First put all the pistou ingredients in a processor (or mortar & pestle) and blend until smooth. Pour into an airtight jar and store in the fridge.

In a large soup pan, heat the oil over a medium heat then add the onions, leeks and celery and a pinch of salt. Cook for about 5 minutes until the onions have softened but not browned. Then add the garlic and cook for another minute.

Stir in the potatoes and carrots season with salt & pepper and pour in the stock/water. Throw in the lemon zest and lemongrass, bring to the boil then lower the heat and simmer gently (uncovered) until the vegetables are just tender about 10 minutes. The soup can be kept in the fridge now until you are ready to serve.

Bring back to the boil and add the asparagus, mushrooms (beans & tomatoes if using) and frozen spinach. Cook for another 4 minutes until asparagus is tender (add fresh spinach and celery leaves if using to wilt).

Taste for seasoning add more salt if necessary. Ladle onto a warmed soup plate and drizzle generously with the pistou.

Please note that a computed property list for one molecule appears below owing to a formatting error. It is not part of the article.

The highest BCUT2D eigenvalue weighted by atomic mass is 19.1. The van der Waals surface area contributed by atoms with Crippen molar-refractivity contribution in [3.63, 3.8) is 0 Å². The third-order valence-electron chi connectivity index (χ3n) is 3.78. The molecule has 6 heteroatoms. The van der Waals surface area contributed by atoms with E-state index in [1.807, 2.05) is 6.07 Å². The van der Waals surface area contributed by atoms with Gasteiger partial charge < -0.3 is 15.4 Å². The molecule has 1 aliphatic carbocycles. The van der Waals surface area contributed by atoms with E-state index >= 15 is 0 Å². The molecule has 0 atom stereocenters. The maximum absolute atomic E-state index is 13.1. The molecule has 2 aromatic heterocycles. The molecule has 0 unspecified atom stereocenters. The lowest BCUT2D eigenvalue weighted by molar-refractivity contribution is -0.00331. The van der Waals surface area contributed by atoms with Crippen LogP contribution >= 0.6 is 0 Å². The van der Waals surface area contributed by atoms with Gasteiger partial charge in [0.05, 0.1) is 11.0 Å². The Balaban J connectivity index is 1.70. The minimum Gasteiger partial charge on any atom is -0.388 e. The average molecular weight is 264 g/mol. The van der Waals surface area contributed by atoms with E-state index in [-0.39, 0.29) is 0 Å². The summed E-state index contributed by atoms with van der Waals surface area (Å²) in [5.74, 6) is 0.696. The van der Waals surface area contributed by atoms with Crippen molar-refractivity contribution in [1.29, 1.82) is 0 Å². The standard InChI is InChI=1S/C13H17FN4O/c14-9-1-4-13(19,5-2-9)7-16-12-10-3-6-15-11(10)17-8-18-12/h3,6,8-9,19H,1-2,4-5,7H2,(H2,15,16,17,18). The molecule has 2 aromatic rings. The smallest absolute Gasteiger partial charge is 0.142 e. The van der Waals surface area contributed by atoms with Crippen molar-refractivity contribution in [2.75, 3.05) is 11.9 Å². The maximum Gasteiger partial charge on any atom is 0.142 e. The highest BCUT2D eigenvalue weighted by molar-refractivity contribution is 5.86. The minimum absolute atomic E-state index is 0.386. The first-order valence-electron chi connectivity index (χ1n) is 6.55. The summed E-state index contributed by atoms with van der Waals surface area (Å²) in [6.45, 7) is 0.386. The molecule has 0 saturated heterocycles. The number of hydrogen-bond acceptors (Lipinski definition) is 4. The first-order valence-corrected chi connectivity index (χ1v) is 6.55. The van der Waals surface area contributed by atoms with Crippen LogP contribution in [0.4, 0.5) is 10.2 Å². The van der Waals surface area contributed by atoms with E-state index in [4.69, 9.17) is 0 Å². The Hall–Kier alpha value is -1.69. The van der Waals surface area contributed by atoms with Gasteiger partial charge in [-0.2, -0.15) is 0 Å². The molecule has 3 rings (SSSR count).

Bon Appetit!!

Things That Made Me Smile Today….

Jacarandas en la Plaza Alta…

Have a Great Weekend & Happy Father’s Day !! xxx

Chocolate, Fig, Almond and Rosewater “Brownies”

16 Jun

There are roses everywhere here at the moment. I am slightly obsessed and take photos every day as you may have noticed. I love all the different colours. I run past these roses most mornings with the dog. There is one particular garden that has loads of different varieties and the lady of the house takes great care of them. She must be so proud, they are all beautiful.

So all these roses made me start thinking about making something with rosewater. Just to celebrate the rose and so I would have an excuse to show a you all the pictures I have been taking.

Following on from the success of my Date, Walnut & Coconut Energy ” Truffles”, I wanted to make something similar using figs instead of dates. There are fig trees where we run too, the figs are not quite ripe yet but it it got me thinking about fig and rosewater together, a classic Arabian combination.